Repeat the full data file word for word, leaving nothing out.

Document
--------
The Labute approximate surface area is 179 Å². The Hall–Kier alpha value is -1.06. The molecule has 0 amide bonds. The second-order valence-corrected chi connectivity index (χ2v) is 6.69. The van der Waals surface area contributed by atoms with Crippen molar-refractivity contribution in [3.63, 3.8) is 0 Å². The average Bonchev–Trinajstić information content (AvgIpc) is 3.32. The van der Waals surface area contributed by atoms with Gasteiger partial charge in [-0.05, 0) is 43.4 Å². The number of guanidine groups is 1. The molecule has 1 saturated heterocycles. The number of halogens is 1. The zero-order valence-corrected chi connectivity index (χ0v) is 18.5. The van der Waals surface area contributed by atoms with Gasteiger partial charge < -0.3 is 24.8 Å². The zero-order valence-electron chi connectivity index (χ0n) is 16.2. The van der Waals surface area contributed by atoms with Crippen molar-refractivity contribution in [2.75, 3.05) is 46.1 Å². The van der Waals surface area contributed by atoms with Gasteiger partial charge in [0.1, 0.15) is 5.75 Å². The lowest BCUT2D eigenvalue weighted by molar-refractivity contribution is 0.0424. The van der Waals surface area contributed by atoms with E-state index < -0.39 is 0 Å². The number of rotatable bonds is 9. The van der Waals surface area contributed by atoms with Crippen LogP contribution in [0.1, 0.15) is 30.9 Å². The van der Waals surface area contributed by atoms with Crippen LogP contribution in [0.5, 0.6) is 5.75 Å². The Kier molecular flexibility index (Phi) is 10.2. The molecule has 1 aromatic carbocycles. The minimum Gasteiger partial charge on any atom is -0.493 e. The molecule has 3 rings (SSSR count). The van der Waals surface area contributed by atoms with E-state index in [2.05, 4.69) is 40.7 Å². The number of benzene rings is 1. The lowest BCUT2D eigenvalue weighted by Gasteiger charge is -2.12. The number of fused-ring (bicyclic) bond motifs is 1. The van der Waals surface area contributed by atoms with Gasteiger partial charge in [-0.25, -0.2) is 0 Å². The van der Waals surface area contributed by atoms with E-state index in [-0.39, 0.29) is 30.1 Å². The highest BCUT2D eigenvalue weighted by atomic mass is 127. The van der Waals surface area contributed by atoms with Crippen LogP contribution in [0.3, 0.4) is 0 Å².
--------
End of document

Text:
The Labute approximate surface area is 179 Å². The Hall–Kier alpha value is -1.06. The molecule has 0 amide bonds. The second-order valence-corrected chi connectivity index (χ2v) is 6.69. The van der Waals surface area contributed by atoms with Crippen molar-refractivity contribution in [3.63, 3.8) is 0 Å². The average Bonchev–Trinajstić information content (AvgIpc) is 3.32. The van der Waals surface area contributed by atoms with Gasteiger partial charge in [-0.05, 0) is 43.4 Å². The number of guanidine groups is 1. The molecule has 1 saturated heterocycles. The number of halogens is 1. The zero-order valence-corrected chi connectivity index (χ0v) is 18.5. The van der Waals surface area contributed by atoms with Gasteiger partial charge < -0.3 is 24.8 Å². The zero-order valence-electron chi connectivity index (χ0n) is 16.2. The van der Waals surface area contributed by atoms with Crippen molar-refractivity contribution in [2.75, 3.05) is 46.1 Å². The van der Waals surface area contributed by atoms with Gasteiger partial charge in [0.1, 0.15) is 5.75 Å². The lowest BCUT2D eigenvalue weighted by molar-refractivity contribution is 0.0424. The van der Waals surface area contributed by atoms with E-state index < -0.39 is 0 Å². The number of rotatable bonds is 9. The van der Waals surface area contributed by atoms with Crippen LogP contribution in [0.1, 0.15) is 30.9 Å². The van der Waals surface area contributed by atoms with Crippen LogP contribution in [0.5, 0.6) is 5.75 Å². The Kier molecular flexibility index (Phi) is 10.2. The molecule has 1 aromatic carbocycles. The minimum Gasteiger partial charge on any atom is -0.493 e. The molecule has 3 rings (SSSR count). The van der Waals surface area contributed by atoms with E-state index in [2.05, 4.69) is 40.7 Å². The number of benzene rings is 1. The lowest BCUT2D eigenvalue weighted by Gasteiger charge is -2.12. The number of fused-ring (bicyclic) bond motifs is 1. The van der Waals surface area contributed by atoms with Gasteiger partial charge in [-0.25, -0.2) is 0 Å². The van der Waals surface area contributed by atoms with E-state index in [-0.39, 0.29) is 30.1 Å². The highest BCUT2D eigenvalue weighted by atomic mass is 127. The van der Waals surface area contributed by atoms with Crippen LogP contribution in [0.3, 0.4) is 0 Å².